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This is an obsolete now guide on how to build the Linux Kernel into a .deb package. Don't use this, or take with a grain of salt. Instead, see

Install the Required Packages

To download and compile the Linux Kernel source we will need the following packages:

To install these packages run the following command as root:

Extracting the Kernel Source

Under /usr/src you will find a file looking like linux-source-x.x.tar.xz. Please note that x.x will match the current Linux Kernel source for your release of Debian. In this example we will be using the 4.15 Kernel under Sid.

Extract the Kernel Source with the following command (NOTE: You will need to change 4.15 to match the .tar.xz file in /usr/src):

Configuring the Kernel

Change directories to the newly extracted linux source (again, match 4.15 to your version):

Create a defconfig with the following command, please change ARCH=i386 to match your target architecture:

Using your current Debian kernel configuration as a starting point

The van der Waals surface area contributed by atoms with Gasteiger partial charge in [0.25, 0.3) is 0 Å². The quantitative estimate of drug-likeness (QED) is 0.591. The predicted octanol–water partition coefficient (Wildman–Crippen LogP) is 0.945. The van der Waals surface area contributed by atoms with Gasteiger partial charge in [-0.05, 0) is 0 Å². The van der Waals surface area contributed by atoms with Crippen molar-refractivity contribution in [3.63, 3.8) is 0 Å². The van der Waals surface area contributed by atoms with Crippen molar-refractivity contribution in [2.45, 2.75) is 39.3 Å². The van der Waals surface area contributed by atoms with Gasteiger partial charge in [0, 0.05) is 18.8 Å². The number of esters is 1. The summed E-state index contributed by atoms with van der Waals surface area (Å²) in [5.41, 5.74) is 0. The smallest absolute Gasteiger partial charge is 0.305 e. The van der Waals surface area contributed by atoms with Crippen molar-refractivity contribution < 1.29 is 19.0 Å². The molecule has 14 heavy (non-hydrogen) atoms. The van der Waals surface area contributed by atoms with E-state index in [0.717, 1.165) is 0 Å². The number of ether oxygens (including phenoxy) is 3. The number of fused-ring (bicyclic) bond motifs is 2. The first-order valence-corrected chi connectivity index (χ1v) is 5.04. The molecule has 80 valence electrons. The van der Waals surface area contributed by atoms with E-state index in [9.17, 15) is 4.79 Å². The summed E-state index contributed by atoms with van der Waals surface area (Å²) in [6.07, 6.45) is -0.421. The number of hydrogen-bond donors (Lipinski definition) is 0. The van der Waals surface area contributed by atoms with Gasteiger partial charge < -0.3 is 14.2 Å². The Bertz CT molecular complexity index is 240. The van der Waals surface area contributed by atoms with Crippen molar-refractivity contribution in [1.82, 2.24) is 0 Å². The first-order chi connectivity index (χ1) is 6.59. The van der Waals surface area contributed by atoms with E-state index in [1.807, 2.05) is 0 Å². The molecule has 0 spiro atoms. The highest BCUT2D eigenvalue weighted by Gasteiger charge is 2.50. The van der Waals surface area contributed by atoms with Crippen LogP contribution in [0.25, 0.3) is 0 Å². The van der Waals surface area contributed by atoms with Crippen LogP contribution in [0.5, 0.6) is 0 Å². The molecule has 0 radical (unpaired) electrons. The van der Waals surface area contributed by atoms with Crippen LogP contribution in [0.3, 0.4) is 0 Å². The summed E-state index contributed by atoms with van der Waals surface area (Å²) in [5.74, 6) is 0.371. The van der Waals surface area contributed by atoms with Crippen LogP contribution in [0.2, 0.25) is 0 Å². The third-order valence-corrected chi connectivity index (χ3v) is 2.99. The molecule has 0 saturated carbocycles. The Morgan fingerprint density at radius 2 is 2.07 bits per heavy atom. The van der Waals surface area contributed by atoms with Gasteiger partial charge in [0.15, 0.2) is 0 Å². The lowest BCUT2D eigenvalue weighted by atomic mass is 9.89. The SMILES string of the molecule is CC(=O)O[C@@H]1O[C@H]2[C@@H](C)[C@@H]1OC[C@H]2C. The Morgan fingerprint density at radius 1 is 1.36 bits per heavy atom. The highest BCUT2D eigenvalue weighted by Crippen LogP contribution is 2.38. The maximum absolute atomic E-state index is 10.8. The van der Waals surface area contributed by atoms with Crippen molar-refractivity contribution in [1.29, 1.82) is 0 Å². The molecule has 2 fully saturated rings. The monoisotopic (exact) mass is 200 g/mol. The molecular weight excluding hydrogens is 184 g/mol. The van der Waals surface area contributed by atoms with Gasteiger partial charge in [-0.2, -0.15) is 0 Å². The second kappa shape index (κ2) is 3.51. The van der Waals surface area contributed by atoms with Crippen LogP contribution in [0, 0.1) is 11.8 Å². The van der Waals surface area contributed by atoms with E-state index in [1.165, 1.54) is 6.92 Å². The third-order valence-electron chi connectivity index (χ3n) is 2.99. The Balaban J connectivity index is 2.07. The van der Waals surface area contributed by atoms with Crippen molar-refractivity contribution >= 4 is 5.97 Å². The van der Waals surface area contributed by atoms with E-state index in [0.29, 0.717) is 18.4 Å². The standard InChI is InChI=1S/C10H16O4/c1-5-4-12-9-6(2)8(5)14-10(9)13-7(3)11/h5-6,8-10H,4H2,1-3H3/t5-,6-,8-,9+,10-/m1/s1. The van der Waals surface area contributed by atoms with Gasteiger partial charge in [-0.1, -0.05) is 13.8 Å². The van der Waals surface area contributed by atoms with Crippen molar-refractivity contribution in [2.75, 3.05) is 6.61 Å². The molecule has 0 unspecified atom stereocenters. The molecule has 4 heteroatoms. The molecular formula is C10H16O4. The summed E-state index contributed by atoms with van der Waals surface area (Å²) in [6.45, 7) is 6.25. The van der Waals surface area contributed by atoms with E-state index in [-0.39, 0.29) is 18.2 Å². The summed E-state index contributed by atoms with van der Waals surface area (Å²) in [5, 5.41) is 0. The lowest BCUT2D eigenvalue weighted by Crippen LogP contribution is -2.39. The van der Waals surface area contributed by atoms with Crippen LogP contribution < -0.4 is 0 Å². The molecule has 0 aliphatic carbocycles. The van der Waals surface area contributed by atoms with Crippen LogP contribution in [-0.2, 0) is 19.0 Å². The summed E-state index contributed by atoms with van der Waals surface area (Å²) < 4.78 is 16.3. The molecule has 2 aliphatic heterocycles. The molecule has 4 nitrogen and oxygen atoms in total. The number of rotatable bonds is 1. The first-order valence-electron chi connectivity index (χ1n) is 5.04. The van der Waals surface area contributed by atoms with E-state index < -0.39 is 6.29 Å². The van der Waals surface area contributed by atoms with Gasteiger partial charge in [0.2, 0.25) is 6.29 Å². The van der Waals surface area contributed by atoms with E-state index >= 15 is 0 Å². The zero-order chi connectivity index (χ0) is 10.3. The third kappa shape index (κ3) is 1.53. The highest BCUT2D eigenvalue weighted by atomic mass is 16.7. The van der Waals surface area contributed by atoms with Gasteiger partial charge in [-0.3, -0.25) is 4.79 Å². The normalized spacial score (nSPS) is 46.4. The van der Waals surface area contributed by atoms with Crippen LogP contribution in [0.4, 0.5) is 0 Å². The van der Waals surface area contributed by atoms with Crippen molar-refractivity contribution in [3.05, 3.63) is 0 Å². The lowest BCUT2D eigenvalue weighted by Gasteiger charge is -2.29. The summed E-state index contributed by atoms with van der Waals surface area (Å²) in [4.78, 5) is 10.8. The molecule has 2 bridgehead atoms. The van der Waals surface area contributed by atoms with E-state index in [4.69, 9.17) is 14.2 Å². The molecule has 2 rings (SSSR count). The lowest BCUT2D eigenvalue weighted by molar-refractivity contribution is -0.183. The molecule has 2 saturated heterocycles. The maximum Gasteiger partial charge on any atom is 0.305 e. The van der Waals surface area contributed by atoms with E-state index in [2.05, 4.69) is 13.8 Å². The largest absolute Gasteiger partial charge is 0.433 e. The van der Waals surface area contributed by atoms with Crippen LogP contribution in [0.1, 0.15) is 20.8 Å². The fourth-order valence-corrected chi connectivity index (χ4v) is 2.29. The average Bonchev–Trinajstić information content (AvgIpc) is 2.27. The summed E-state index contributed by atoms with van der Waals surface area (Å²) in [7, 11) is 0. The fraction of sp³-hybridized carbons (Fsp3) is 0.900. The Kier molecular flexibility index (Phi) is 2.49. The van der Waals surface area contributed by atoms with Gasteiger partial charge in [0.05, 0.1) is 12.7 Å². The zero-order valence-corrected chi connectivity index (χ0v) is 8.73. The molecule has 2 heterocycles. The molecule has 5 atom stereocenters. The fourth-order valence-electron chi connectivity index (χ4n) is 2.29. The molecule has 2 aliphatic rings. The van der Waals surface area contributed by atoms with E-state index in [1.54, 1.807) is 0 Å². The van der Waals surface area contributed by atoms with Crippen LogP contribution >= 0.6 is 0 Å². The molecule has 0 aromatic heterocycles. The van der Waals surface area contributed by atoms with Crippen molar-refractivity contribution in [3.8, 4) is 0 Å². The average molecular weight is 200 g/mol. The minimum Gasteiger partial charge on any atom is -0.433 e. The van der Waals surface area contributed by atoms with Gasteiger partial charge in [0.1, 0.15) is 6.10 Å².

Alternatively, you can use the configuration from a Debian-built kernel that you already have installed by copying the /boot/config-* file to .config and then running make oldconfig to only answer new questions.

If you do this, ensure that you modify the configuration to set:


otherwise the build may fail:

make[4]: *** No rule to make target 'debian/certs/test-signing-certs.pem', needed by 'certs/x509_certificate_list'.  Stop.
make[4]: *** Waiting for unfinished jobs....

Building the Debian Package

Use make bindeb-pkg target to build the kernel. the -j`nproc` argument sets the build to use as many cpu's as you have.

This will take quite some time and it's worth noting that it doesn't necessarily have to be done on the target machine (or even the target architecture, search in your engine of choice for kernel cross-compiling if you want to set it up). Choosing your most powerful machine may reduce the time of this operation from many hours to under 1.

It's also worth noting that if you're using not much of a deviation from the default configuration that ships with debian, you'll need upwards of about 7GB or so of space to do this operation.

When complete, a number of files get created in the parent directory. Here's the important and perhaps confusing ones:

The first one will replace your current default menulist item in grub upon installation. This means that if you install it then next time you reboot, you'll boot into that kernel.

The second are debug symbols for the first. This is useful if say, you want to do kernel debugging. It's worth noting that when extracted the debug symbols are about 5GB.

See also

The "Compiling a Kernel" section in the Debian Administrator's Guide (WARNING: outdated)